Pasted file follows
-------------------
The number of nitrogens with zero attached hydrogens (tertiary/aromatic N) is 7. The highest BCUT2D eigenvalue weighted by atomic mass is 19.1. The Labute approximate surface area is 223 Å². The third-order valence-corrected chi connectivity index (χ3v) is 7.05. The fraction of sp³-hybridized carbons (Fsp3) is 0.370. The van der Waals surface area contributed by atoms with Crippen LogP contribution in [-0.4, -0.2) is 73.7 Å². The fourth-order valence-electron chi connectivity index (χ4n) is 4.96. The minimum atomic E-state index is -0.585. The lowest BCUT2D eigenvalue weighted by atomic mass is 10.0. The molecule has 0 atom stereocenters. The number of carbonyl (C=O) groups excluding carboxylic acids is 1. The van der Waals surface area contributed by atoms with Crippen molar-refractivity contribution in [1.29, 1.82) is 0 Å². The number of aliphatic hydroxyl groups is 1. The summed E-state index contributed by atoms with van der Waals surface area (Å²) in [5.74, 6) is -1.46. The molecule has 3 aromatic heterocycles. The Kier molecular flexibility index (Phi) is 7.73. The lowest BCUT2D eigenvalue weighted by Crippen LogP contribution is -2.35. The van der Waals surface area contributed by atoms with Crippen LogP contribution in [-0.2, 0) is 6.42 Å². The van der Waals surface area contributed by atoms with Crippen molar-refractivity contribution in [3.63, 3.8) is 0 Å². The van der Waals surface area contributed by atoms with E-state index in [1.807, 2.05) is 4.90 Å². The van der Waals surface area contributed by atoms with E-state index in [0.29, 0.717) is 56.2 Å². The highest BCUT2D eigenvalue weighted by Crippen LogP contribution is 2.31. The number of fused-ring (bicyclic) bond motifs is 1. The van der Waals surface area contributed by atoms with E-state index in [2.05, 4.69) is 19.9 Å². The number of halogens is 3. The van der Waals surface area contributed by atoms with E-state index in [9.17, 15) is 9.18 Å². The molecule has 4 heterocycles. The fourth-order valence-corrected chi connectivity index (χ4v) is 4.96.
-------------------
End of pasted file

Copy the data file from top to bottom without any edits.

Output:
The number of nitrogens with zero attached hydrogens (tertiary/aromatic N) is 7. The highest BCUT2D eigenvalue weighted by atomic mass is 19.1. The Labute approximate surface area is 223 Å². The third-order valence-corrected chi connectivity index (χ3v) is 7.05. The fraction of sp³-hybridized carbons (Fsp3) is 0.370. The van der Waals surface area contributed by atoms with Crippen LogP contribution in [-0.4, -0.2) is 73.7 Å². The fourth-order valence-electron chi connectivity index (χ4n) is 4.96. The minimum atomic E-state index is -0.585. The lowest BCUT2D eigenvalue weighted by atomic mass is 10.0. The molecule has 0 atom stereocenters. The number of carbonyl (C=O) groups excluding carboxylic acids is 1. The van der Waals surface area contributed by atoms with Crippen molar-refractivity contribution in [1.29, 1.82) is 0 Å². The number of aliphatic hydroxyl groups is 1. The summed E-state index contributed by atoms with van der Waals surface area (Å²) in [5.74, 6) is -1.46. The molecule has 3 aromatic heterocycles. The Kier molecular flexibility index (Phi) is 7.73. The lowest BCUT2D eigenvalue weighted by Crippen LogP contribution is -2.35. The van der Waals surface area contributed by atoms with Crippen LogP contribution in [-0.2, 0) is 6.42 Å². The van der Waals surface area contributed by atoms with Crippen molar-refractivity contribution in [3.63, 3.8) is 0 Å². The van der Waals surface area contributed by atoms with E-state index in [1.807, 2.05) is 4.90 Å². The van der Waals surface area contributed by atoms with E-state index in [0.29, 0.717) is 56.2 Å². The highest BCUT2D eigenvalue weighted by Crippen LogP contribution is 2.31. The number of fused-ring (bicyclic) bond motifs is 1. The van der Waals surface area contributed by atoms with E-state index in [2.05, 4.69) is 19.9 Å². The number of halogens is 3. The van der Waals surface area contributed by atoms with E-state index in [9.17, 15) is 9.18 Å². The molecule has 4 heterocycles. The fourth-order valence-corrected chi connectivity index (χ4v) is 4.96.